Organised with the Ministry of the Environment and Spatial Planning of the Republic of Slovenia and the Municipality of Kranj.

Championing a nature-positive approach, this Policy Lab focused on the importance of green infrastructure and nature-based solutions as strategic elements of sustainable urban development. Experts addressed crucial aspects of enhancing urban green spaces in cities, from the integration of nature into urban planning to assessing and measuring the impacts and economic viability of urban green projects.

Interventions from ICLEI Europe, the Urban Planning Institute of Slovenia, Barcelona Regional, and Horizon NUA set the stage for an insightful exchange of good practices and know-hows, complemented by a policy workshop to harness recommendations. The event also offered participants the possibility to learn from practice and visit two NBS initiatives implemented by the city of Kranj: a riparian corridor near the city centre and a green roof implemented in a primary school.

Identified by Slovenia as a key policy priority in the upcoming years, urban greening is instrumental to fighting the climate crisis, while improving the quality of life for Slovenian citizens and supporting polycentric territorial development. Integrating nature into urban policies at the national and local levels is proposed as a necessary step to empower urban sustainability transitions on the ground, boosting Slovenian cities’ resilience, liveability and attractivity.


Expert contributions

Urban Greening Plans, guidance for cities

Shreya Utkarsh & Anna Bruen, Officers, Sustainable Resources & Climate and Resilience, ICLEI Europe

Beyond nature conservation, ecosystem restoration has been recognised as a fundamental action in the fight against the climate crisis. In the framework of the European Green Deal and the ambition to become a climate-neutral continent by 2050, the proposed Nature Restoration Law of the European Commission establishes for the first time binding targets for the restoration of ecosystems, including in urban areas. Proposed greening targets and renaturation goals will have clear implications for regions and cities, calling for multi-level governance and cooperation. To energise coordination of actions across levels of government, ICLEI Europe will support regional and local authorities with strategic guidance and tools for drafting Urban Greening Plans (UGPs), one of the main instruments to build on existing local planning strategies and efficiently integrate renaturation objectives.

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Integrating nature into strategic urban planning

Barbara Goličnik Marušič, Head of Research, Urban Planning Institute of Slovenia

As solutions inspired and supported by nature, NBS also encompass actions in the built environment that facilitate or mimic natural processes and ecosystem services. Through this expanded understanding, the Urban Planning Institute of Slovenia has developed a systemic methodology for categorising NBS based on types, functions, and overall contexts that can inform tailored urban planning strategies for greening cities. The intervention pointed to the need for context specificity in planning as different urban scapes will need different NBS. According to Mrs Goličnik Marušič, in order to mainstream nature into urban strategies, a number of place-specific variables relating to proximity, residential density, and other socio-environmental conditions need to taken into account.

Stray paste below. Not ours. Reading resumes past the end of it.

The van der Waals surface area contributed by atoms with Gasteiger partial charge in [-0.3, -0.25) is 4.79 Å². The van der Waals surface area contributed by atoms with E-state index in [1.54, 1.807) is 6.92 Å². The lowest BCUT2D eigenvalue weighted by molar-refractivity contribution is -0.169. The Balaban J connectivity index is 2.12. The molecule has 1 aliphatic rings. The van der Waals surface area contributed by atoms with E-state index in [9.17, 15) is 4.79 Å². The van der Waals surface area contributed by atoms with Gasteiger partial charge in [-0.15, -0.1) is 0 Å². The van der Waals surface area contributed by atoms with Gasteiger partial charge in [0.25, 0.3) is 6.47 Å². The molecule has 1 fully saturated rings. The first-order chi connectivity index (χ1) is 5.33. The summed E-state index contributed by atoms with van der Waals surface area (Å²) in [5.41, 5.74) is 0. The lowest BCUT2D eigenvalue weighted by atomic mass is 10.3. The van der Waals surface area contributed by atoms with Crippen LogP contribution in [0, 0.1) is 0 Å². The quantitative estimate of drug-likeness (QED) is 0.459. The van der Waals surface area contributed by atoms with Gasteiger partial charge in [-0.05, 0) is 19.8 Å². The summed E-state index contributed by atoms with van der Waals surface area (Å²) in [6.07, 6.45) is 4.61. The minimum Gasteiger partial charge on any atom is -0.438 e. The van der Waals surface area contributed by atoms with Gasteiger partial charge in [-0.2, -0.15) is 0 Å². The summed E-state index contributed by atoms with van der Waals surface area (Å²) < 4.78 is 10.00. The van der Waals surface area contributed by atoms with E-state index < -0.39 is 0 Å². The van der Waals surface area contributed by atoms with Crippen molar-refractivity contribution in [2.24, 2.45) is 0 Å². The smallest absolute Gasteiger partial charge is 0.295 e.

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Measuring urban green & assessing integrated benefits

Arnau Lluch, Environmental and GIS Technical Expert, Barcelona Regional

Why are green cities better cities? While contributing to climate neutrality and other environmental services, green cities are also more liveable and provide a wide range of socio-economic benefits for their residents. In partnership with the Barcelona City Council, Barcelona Regional coordinates projects that leverage the multifunctionality of green infrastructure and urban green spaces such as urban allotments and city parks. The extensive mapping exercise undertaken to understand the geography of urban green in Barcelona helped to identify spatial gaps and deprived areas, informing more inclusive planning. This was accompanied by an assessment of the socio-environmental benefits of 355 urban parks and 29 urban allotments, evidencing the fundamental role of NBS in enhancing residents’ health, agency, and overall quality of life.

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Financing urban nature-based solutions

Isobel Fletcher, Acting CEO, Horizon NUA

A number of H2020 projects have emphasised the need for long-term financing as a grand challenge for the large scale implementation of NBS in urban settings. While the share of public funding for NBS projects continues to be the most dominant, the growing demand and market for NBS will require stronger partnership with private sector actors in the years to come. A main contribution of the ConnectingNature project has been to identify the financing needs of NBS throughout their implementation cycle, pointing to the importance of developing future-looking, sustainable NBS business models that can amplify returns on investment. The project has produced a variety of guidebooks and tools that NBS enablers can use to promote financial viability and trickle down benefits of urban greening interventions. Ms Fletcher presented the four key steps of this process: 1) consolidating political support; 2) co-creating sustainable business models and multi-actor partnerships; 3) securing funds and exploring alternative financing instruments; and 4) measuring impact and return on investment.

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